WordPress has always been good at SEO. But good isn’t good enough. To gain better control over SEO on a WordPress site, we previously recommended Yoast SEO. 

Yoast allows you to: 

  • Optimize the technical aspects of your site
  • Helps you think carefully about SEO while writing
  • Create compelling search result snippets
  • Analyze your content for keywords usage and readability

Yoast offers a free version of their plugin which could improve your SEO, and offers a premium version that, especially in the hands of an SEO expert, could be a game-changer for your site.

While Yoast has been one of the top WordPress plugins, with more than 5 million active installations of the free plugin, Yoast’s additional features can add costs. Yoast’s Local SEO plugin, News SEO plugin, Videos SEO plugin, and Woocommerce SEO plugin are each $69. If you need all these in addition to the core plugin, it will cost you $365/year at the current pricing.

With changes in Google’s algorithm over the years, each of these could be important to your site, and for meeting Google’s rules for what is called schema markup.

You may consider another popular plugin (with 2+ million installations), All in One SEO, released in 2007, and possibly considered the grandaddy (or grandmommy) of SEO plugins. Unlike Yoast, the pro or premium version of this plugin includes smart schema markup, local SEO module, Google AMP SEO, WooCommerce SEO, and other advanced SEO modules. But to get it all, this plugin, too, gets pricey.

As such, we have begun to explore a new kid on the block, RankMath. RankMath’s pro plugin offers all these SEO tools for $59/year. If they do what they say, it could become our go-to. However, we are still testing this plugin.


Assuming you are still connecting directly with Google Analytics (GA) and not implementing your tracking through Google Tag Manager (GTM), we have changed how we include and manage our GA tracking on websites multiple times. Back in the day, we generated a tracking code in GA, then inserted that code into the website template/theme code. To simplify this, we started using various plugins that only required that we install it, activate it and add our GA ID to the plugin settings. Easy peasy.

But this type of simple integration became insufficient in terms of being able to track website usage effectively. They required far more set up in GA and customization of links or code to create event tracking and conversion tracking.

We eventually started using and recommending MonsterInsights. Not only did it allow us to easily connect websites to GA, it also leverages GA features such as custom dimensions, download and link tracking, and event tracking without needing to create custom URLs or link code.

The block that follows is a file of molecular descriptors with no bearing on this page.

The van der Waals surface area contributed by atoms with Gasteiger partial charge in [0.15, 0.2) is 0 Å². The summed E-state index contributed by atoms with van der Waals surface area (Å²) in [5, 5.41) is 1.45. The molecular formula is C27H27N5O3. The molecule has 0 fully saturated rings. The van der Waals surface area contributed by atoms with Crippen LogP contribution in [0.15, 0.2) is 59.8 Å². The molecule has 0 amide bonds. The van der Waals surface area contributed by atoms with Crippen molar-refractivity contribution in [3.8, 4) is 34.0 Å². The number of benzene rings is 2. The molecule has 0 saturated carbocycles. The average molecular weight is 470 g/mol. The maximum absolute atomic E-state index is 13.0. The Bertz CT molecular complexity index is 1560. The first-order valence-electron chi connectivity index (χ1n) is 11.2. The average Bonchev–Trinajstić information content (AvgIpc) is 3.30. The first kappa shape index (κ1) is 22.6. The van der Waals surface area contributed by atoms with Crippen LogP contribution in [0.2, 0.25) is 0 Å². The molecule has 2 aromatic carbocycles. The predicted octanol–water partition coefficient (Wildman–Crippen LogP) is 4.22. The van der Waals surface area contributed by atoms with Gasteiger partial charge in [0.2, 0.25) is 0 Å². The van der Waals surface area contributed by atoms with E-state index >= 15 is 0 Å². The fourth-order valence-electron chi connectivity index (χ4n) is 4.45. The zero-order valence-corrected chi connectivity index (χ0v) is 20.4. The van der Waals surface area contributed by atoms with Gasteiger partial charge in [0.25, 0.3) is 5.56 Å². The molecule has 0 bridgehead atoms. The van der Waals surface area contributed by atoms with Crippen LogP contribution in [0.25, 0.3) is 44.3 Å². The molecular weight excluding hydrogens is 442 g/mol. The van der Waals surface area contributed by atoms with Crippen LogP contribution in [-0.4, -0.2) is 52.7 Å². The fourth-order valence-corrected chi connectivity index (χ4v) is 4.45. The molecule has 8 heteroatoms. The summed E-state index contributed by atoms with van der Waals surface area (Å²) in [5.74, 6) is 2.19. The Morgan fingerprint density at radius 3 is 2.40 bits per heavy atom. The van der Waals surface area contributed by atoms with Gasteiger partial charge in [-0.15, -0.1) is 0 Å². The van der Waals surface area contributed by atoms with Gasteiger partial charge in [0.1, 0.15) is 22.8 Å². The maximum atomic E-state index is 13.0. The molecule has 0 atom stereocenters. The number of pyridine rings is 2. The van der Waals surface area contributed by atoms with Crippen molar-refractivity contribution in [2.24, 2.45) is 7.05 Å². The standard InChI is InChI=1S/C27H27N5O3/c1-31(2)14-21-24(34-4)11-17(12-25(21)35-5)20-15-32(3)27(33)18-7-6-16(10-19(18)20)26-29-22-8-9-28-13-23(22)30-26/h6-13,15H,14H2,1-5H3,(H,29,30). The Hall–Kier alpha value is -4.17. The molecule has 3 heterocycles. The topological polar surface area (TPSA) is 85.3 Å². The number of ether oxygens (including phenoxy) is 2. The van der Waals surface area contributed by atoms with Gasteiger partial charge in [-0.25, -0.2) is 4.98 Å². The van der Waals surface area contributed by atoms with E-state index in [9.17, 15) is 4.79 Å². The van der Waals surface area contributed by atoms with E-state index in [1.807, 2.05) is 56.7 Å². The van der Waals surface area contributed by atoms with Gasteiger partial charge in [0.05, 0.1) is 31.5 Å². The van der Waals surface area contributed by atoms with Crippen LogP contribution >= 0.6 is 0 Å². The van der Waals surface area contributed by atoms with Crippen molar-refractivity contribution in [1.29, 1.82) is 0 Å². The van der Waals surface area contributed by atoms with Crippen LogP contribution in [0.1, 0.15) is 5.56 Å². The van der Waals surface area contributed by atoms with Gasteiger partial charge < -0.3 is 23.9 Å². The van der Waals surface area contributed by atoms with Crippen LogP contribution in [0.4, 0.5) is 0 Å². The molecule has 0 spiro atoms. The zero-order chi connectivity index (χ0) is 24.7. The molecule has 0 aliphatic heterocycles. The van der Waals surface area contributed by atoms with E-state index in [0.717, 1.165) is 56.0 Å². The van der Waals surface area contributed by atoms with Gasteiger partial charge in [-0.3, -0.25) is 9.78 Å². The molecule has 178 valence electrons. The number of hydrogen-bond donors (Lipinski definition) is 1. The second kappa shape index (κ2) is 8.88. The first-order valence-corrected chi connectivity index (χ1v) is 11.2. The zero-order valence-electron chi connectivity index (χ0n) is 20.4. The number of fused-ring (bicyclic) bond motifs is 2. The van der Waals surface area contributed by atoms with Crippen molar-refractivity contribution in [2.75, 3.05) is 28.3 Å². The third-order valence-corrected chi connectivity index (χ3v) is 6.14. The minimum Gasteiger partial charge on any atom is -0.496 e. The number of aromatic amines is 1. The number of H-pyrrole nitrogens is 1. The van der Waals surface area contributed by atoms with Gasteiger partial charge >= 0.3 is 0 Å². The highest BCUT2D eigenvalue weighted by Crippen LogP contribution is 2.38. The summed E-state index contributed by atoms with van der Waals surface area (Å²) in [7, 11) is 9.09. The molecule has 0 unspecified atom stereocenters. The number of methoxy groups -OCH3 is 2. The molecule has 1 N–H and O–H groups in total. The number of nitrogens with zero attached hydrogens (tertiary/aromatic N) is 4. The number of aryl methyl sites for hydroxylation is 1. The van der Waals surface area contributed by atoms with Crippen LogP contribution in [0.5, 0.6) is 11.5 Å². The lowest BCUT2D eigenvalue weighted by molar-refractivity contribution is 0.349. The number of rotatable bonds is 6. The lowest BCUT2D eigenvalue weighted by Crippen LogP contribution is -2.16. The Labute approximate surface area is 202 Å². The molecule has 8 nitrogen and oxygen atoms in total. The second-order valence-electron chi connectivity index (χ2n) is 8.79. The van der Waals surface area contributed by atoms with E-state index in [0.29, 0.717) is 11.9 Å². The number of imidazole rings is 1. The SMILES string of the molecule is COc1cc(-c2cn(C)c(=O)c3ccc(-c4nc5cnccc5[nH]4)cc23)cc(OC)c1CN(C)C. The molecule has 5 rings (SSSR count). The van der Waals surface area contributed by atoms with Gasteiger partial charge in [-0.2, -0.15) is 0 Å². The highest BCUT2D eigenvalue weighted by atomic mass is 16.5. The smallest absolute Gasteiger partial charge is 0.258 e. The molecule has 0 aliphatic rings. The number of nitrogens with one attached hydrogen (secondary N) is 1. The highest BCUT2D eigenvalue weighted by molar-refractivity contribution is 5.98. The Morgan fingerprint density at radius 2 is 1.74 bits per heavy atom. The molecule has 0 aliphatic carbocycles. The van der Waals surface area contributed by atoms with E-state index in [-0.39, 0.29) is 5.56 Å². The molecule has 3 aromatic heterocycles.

This plugin remains a good choice for DIYers. But, as GA has evolved, and as our tracking needs have become more sophisticated and our strategies more dependent on much deeper understanding of site data, we have actually gone backward. We abandoned analytics plugins and began inserting GA code into the header and footer of the site again.

Now we do it a little differently, though. We use a plugin called Header Footer Code Manager which allows us to add analytics code (as well as any ad tracking snippets or other integrations) without editing the website’s theme files or code. It also allows conversion tracking to be inserted on specific pages instead of sitewide.

Image Optimization

Last time we tossed Smush into the mix as a bonus plugin. WP Smush is used to optimize images to improve page speed by scanning images on your site and compressing them. 

Today, site speed has become more important in search ranking. We would be remiss if we treated this or other optimization plugins as an afterthought. Optimizing for speed includes optimizing images, optimizing videos, optimizing code and utilizing GZIP Compression and Browser Caching. 

As part of optimization efforts, WP Smush remains our top plugin for image optimization. Not only can it “lazy load” images and compress PNG files, it can serve images in what is called “next-gen image formats.”  These formats (WebP, JPEG 2000, JPEG XR) leverage advances in image processing and compression and can further reduce file sizes resulting in faster image downloads and better user experience.

Selecting a plugin to do the rest, however, is more difficult. We found that some optimization plugins work better than others depending on how the WordPress site is structured (theme, page builder and plugins) and where it is hosted. (Keep in mind some hosts do not allow any optimization plugins to be installed as they already provide many of these features within their hosting.)

For sites hosted with SiteGround, we find their SG Optimizer plugin works well to improve page speed scores. For other sites and hosts, we also use AutoOptimize, W3 Total Cache and Hummingbird – selecting whichever produces the greatest improvement for that particular site.


So, you see, WordPress plugins are not one size fits all. There are multiple plugins available to accomplish what your website needs to do, and the best one for you depends on your specific requirements. Whatever plugins you choose, be sure to consider and address:

  • Security
  • Backups
  • SEO
  • Analytics
  • Image Optimization 

When selecting plugins, pay close attention to whether a plugin is free or paid (which can affect the support you will be able to get), how long it has been since a plugin has been updated (which could indicate a plugin is or is not well maintained), and the number of installations and reviews (this is one scenario where the popularity contest really works!).

We know this is a lot! That’s why we stay on top of CMS’ and plugins to keep our and our clients’ sites running optimally. If you need a little help there, give us a shout. 

Keep your site healthy!

Click here for free website build and maintenance ebook.

WordPress plugins are not one size fits all – Savoir Faire Marketing & Communications